Nonfiction > Walt Whitman > Prose Works > II. Collect > 3. Origins of Attempted Secession
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Walt Whitman (1819–1892).  Prose Works. 1892.
  
II. Collect
3. Origins of Attempted Secession
  
        
Not the whole matter, but some side facts worth conning to-day and any day.
I CONSIDER the war of attempted secession, 1860–65, not as a struggle of two distinct and separate peoples, but a conflict (often happening, and very fierce) between the passions and paradoxes of one and the same identity—perhaps the only terms on which that identity could really become fused, homogeneous and lasting. The origin and conditions out of which it arose, are full of lessons, full of warnings yet to the Republic—and always will be. The underlying and principal of those origins are yet singularly ignored. The Northern States were really just as responsible for that war, (in its precedents, foundations, instigations,) as the South. Let me try to give my view. From the age of 21 to 40, (1840–’60,) I was interested in the political movements of the land, not so much as a participant, but as an observer, and a regular voter at the elections. I think I was conversant with the springs of action, and their workings, not only in New York city and Brooklyn, but understood them in the whole country, as I had made leisurely tours through all the middle States, and partially through the western and southern, and down to New Orleans, in which city I resided for some time. (I was there at the close of the Mexican war—saw and talk’d with General Taylor, and the other generals and officers, who were fêted and detain’d several days on their return victorious from that expedition.)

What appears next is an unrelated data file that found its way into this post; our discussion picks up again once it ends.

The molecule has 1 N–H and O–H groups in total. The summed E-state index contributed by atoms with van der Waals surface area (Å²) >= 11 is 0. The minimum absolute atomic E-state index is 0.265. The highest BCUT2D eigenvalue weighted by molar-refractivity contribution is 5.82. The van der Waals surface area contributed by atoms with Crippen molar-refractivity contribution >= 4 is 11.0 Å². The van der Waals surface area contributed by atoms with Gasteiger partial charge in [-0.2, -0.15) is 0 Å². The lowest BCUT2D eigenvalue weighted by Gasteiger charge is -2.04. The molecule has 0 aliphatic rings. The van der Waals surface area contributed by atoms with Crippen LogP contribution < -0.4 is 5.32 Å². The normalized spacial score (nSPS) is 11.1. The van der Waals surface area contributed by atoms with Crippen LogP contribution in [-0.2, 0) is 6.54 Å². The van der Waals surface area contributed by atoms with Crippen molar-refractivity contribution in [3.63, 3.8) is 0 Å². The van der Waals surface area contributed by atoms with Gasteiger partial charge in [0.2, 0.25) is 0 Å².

1